Naomi Oreskes




Naomi Oreskes is Professor of History and Science Studies at the University of California, San Diego, Adjunct Professor of Geosciences at the Scripps Institution of Oceanography, and an internationally renowned historian of science and author. Having started her career as a geologist, received her B.S. (1st class Honours) from the Royal School of Mines, Imperial College London, and then worked for three years as an exploration geologist in the Australian outback. She returned to the United States to receive an inter-disciplinary Ph.D. in geological research and history of science from Stanford University, in 1990. Professor Oreskes has lectured widely in diverse venues ranging from the Madison, Wisconsin Civics Club to the Air Force Research Laboratory, and has won numerous prizes, including, most recently the 2011 Climate Change Communicator of the Year.

Professor Oreskes has a long-standing interest in understanding the establishment of scientific consensus and the role and character of scientific dissent. Her early work examined the 20th century transformation of earth science, in The Rejection Continental Drift: Theory and Method in American Earth Science (Oxford, 1999) and Plate Tectonics: An Insider's History of the Modern Theory of the Earth (Westview, 2001). She has also written on the under-acknowledged role of women in science, discussed in the prize-winning paper "Objectivity or heroism? On the invisibility of women in science" (OSIRIS 11 (1996): 87-113); and on the role of numerical simulation models in establishing knowledge about inaccessible natural phenomena (Verification, validation, and confirmation of numerical models in the earth sciences," Science 263 (1994): 641-646).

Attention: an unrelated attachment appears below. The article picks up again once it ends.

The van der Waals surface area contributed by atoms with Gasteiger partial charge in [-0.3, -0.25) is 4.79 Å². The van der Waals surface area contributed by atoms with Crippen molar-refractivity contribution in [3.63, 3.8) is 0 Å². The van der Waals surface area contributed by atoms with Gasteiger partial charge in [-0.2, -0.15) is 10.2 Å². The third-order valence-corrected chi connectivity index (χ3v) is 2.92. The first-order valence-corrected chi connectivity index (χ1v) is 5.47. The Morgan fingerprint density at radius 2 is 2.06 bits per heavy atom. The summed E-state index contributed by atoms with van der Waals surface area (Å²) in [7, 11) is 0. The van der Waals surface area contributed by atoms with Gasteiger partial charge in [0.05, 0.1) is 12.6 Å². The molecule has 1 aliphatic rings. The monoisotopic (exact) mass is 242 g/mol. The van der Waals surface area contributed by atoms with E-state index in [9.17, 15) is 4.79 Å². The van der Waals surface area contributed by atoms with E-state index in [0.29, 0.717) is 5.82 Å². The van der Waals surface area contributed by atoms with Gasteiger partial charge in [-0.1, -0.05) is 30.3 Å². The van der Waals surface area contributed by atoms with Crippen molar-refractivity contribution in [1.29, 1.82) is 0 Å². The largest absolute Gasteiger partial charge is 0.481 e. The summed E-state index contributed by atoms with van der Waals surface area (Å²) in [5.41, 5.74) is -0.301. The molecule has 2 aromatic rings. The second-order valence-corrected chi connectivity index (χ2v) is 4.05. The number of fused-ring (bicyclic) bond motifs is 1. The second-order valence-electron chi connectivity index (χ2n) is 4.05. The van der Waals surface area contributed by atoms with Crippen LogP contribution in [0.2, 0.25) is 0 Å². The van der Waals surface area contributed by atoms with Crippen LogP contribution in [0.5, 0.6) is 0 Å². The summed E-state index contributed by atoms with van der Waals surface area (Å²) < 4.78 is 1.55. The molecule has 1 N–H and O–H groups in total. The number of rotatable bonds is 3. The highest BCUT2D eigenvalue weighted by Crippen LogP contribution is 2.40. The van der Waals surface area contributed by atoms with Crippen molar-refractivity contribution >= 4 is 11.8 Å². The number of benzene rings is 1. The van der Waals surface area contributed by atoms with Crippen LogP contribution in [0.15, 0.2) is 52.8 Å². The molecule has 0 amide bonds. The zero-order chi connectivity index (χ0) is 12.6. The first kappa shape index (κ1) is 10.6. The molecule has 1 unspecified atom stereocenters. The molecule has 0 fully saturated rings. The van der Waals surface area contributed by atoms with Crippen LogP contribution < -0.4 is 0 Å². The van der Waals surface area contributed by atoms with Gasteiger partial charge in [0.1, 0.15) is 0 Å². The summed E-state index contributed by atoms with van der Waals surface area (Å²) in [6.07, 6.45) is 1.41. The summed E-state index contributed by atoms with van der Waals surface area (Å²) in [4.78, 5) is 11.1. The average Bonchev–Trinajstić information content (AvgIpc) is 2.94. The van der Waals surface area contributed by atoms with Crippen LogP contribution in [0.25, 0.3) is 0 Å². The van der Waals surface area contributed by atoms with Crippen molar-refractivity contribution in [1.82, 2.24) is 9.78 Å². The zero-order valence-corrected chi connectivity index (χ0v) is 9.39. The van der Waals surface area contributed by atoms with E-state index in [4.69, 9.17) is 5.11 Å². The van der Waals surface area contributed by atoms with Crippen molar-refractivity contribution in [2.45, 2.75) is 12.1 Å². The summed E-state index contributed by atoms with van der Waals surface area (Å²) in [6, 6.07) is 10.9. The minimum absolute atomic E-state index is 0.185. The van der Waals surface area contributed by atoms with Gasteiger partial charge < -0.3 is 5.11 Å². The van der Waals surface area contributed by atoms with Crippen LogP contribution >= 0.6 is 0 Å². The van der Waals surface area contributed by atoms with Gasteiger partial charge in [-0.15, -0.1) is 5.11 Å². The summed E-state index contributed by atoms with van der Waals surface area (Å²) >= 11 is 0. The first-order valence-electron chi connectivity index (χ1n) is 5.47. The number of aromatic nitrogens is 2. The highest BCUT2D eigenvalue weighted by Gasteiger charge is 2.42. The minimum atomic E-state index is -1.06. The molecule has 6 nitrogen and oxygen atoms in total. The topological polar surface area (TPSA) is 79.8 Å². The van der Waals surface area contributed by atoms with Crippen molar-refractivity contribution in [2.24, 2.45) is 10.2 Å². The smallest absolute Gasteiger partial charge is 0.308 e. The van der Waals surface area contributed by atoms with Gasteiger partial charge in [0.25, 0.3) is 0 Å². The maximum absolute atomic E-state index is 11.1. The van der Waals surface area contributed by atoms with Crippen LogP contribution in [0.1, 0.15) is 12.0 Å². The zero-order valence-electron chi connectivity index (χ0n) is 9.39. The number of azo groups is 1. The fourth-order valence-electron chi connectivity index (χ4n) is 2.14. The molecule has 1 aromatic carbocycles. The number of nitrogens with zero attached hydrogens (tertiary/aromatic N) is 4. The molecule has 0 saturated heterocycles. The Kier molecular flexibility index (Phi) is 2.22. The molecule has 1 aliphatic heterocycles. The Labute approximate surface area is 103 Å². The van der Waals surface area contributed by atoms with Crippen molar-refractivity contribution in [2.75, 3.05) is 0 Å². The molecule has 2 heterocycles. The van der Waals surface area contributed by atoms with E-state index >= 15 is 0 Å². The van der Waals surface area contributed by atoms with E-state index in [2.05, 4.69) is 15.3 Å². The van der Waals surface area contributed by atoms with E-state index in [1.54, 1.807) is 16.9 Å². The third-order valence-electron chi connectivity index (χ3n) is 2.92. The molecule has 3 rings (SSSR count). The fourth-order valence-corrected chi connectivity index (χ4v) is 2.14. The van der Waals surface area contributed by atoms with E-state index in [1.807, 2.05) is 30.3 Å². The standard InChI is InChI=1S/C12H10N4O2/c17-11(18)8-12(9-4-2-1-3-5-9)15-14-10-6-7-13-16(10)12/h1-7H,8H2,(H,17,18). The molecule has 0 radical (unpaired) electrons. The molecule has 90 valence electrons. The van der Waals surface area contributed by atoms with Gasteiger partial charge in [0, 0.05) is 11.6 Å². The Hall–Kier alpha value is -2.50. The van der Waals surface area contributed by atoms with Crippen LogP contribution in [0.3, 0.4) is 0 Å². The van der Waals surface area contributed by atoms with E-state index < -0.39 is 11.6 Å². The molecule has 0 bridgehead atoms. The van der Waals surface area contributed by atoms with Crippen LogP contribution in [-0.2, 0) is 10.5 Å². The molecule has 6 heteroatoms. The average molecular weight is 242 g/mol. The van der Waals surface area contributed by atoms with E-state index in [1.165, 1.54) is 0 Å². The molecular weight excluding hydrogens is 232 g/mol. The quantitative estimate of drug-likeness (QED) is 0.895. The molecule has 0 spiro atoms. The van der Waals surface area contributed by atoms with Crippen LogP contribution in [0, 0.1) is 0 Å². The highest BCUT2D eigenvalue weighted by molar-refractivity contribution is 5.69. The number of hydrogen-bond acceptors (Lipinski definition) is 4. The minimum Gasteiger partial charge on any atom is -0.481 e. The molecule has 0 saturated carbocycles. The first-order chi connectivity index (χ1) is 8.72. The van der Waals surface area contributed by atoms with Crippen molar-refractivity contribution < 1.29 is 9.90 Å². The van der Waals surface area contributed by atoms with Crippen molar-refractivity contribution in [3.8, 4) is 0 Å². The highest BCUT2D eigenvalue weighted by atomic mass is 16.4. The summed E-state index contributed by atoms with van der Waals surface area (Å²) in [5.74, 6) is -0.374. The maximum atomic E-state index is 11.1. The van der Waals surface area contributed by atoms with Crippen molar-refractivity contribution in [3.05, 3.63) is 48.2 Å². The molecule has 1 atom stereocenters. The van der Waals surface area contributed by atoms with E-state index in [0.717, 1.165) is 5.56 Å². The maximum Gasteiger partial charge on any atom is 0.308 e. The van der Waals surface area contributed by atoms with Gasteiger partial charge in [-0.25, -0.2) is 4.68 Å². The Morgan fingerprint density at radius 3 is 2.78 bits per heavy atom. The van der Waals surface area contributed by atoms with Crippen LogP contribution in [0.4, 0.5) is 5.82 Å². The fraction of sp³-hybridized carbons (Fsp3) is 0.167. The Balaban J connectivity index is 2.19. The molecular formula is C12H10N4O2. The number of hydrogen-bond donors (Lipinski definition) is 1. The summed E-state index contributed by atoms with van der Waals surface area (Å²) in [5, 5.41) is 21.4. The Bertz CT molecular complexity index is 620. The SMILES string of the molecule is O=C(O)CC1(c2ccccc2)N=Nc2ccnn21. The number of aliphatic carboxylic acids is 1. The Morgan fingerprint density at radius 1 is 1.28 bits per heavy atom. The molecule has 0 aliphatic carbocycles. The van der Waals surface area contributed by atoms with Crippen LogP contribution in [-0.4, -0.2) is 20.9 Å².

For the past decade, Professor Oreskes has primarily been interested in the problem of anthropogenic climate change. Her 2004 essay "The Scientific Consensus on Climate Change" (Science 306: 1686) has been widely cited, both in the United States and abroad, including in the Royal Society's publication, "A Guide to Facts and Fictions about Climate Change," in the Academy-award winning film, An Inconvenient Truth, and in Ian McEwan's novel, Solar. Her opinion pieces have appeared in The Times (London), The Washington Post, The Los Angeles Times, Nature, Science, The New Statesman, Frankfuter Allegemeine, and elsewhere. Her 2010 book, Merchants of Doubt, How a Handful of Scientists Obscured the Truth on Issues from Tobacco to Global Warming, co-authored with Erik M. Conway, was shortlisted for the Los Angeles Time Book Prize.

Her current research projects include completion of a book on the history of Cold War Oceanography, Science on a Mission: American Oceanography in the Cold War and Beyond (Chicago, forthcoming), and Assessing Assessments: A Historical and Philosophical Study of Scientific Assessments for Environmental Policy in the Late 20th Century, funded by the National Science Foundation.

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Jul 1st 2014

This course views climate change from a variety of perspectives at the intersection of the natural sciences, technology, and the social sciences and humanities.

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